An dieser Stelle ist es sicher sinnvoll, dass du ein Nachschlagewerk wie www.canoo.net zu Rate ziehst. Ich habe mit meiner komplizierten Muttersprache nämlich nicht viel am Hut. ;-)

Beispiel 4:
"Bernd besuchte in den letzten Sommerferien seine Großeltern. Damals war er noch vier Jahre alt. Inzwischen wird er fünf Jahre alt sein. / Inzwischen wird er fünf Jahre alt geworden sein."
Hier berichtet der Erzähler zunächst über etwas, was er genau weiß (Bernds Besuch bei den Großeltern und sein damaliges Alter). Dann berichtet er von etwas, was er für sehr wahrscheinlich hält (Bernds aktuelles Alter bzw. sein in der Zwischenzeit stattgefundener Geburtstag). Hier kommt zum Ausdruck, dass der Erzähler Bernd wohl schon lange nicht mehr gesehen hat. Er weiß, wann Bernd Geburtstag hat und kann sich ausrechnen, dass er demnach jetzt fünf Jahre alt sein müsste. Es könnte aber auch sein, dass er vorher gestorben ist - wowon der Erzähler natürlich nicht ausgeht. Aber ganz sicher kann sich der Erzähler nicht sein, da er seither nicht mehr mit Bernd gesprochen hat. Vielleicht lebt Bernd in Übersee bei seiner alleinerziehenden Mutter und der Kontakt zu Bernd ist abgebrochen. In genau so eine Situation passt die Formulierung "Inzwischen wird er fünf Jahre alt geworden sein." sehr gut hinein.

Noch ein Satz zu deinem Beispiel:
"inzwischen geht er ins Kino = meanwhile he has went to the cinema." Für mich drückt die Formulierung "Inzwischen geht er ins Kino" aus, dass er bis vor einiger Zeit nie ins Kino gegangen ist. In der Zwischenzeit hat er aber vielleicht eine Freundin, die sehr gerne ins Kino geht, und das hat auf ihn abgefärbt: Nun geht auch er gerne ins Kino.
Wenn du dagegen ausdrücken willst, dass sich dein Freund gerade vor 10 Minuten verabschiedet hat, um ins Kino zu gehen, dann ist nur "Inzwischen ging er ins Kino" (Ereignis des Weggehens, Verb im Imperfekt oder Perfekt) oder "Inzwischen ist er im Kino" oder "Inzwischen ist er auf dem Weg ins Kino" (= aktueller Zustand, Verb im Präsens) möglich.
Es kann vielleicht sein, dass du für den Satz "Inzwischen ist er auf dem Weg ins Kino" auch die kürzere und einfachere Variante "Inzwischen geht er ins Kino" hörst, aber ich nehme stark an, dass dies Umgangssprache und kein klar verständliches, korrektes Deutsch ist. Sonst hätte ich diesen Satz nicht vollkommen anders verstanden.

Wenn noch etwas unklar ist, bitte melde dich nochmal, und sorry, dass mein Text wieder so lange geworden ist. :-)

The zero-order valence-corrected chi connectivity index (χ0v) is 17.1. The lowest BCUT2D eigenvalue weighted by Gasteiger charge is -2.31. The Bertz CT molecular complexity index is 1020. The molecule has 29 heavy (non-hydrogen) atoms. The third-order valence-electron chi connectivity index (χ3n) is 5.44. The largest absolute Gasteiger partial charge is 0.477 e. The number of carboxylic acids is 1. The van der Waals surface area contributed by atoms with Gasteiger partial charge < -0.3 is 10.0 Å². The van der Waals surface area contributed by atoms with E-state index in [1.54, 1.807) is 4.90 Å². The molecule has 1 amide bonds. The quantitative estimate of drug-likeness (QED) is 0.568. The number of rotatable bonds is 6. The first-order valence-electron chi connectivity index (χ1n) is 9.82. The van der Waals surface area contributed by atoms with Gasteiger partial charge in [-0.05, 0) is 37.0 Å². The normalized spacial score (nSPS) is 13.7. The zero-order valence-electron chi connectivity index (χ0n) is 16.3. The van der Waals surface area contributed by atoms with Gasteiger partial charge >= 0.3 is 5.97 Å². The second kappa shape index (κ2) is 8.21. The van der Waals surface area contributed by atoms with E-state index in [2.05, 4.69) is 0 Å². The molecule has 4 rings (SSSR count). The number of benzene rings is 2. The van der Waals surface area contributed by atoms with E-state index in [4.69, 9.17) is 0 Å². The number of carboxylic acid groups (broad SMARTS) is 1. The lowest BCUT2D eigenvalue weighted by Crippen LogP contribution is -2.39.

Vielen, vielen, vielen, vielen Dank!


Thank you very much for the excellent comment. I need to leave this here though because I cannot digest it all at once.


Yes, I think German is really very hard and I am glad that I don't have to learn German as a foreign language. :-). I admire everyone who incurs this task.


You're the man, really


Translating literally, word for word, present tense for present tense, I would've gone for "In the meantime we have a baby."

  • 2514

Can't answer this linguistically, but conceptually "meantime/meanwhile" connote past time, therefore the baby has already arrived; i.e., they've had it.


I don't think meantime/meanwhile by themselves connote any particular tense. For example: "I'm running to the supermarket to grab some milk. In the meantime, you can get started on dinner."

  • 2514

Agree on "meantime/meanwhile," but "had" is past.


But in English "we're having a baby" means being pregnant...

  • 2514

True, but the statement is, "And in the meanwhile, we've had a baby." The baby has already been born; the pregnancy is over.


A question to native German speakers. If you have to translate the sentence "meanwhile we have had a baby" into German, then what would be the translation? Please note, that the sentence in English is for an event that has happened in the past!


I answered: "And meanwhile, we have a baby." It accepted that, and it seems a better translation to me than the one given.

I find that in (Amer,) english, meanwhile is most commonly used to highlight a current condition, often sarcastically. So meanwhile, in my translation is used in the sense of: "Please note that - we have a baby (with us)." There it is an implied request for consideration.

Here, DL seems to be using "meanwhile" in the sense of, "since then". That usage sounds awkward to me. Also, in order to tease out that meaning, they have to take the German present tense "haben" and turn it into "have had" in english. I do not understand that.


FFS Duolingo. Be consistent! "Inzwischen haben wir achtzehn Katzen" you translate as "By now we own eighteen cats"; "Inzwischen ist er Vater von fünf Kindern" you translate as "By now he is father to five children". So how come "And by now we have a baby" is not accepted here?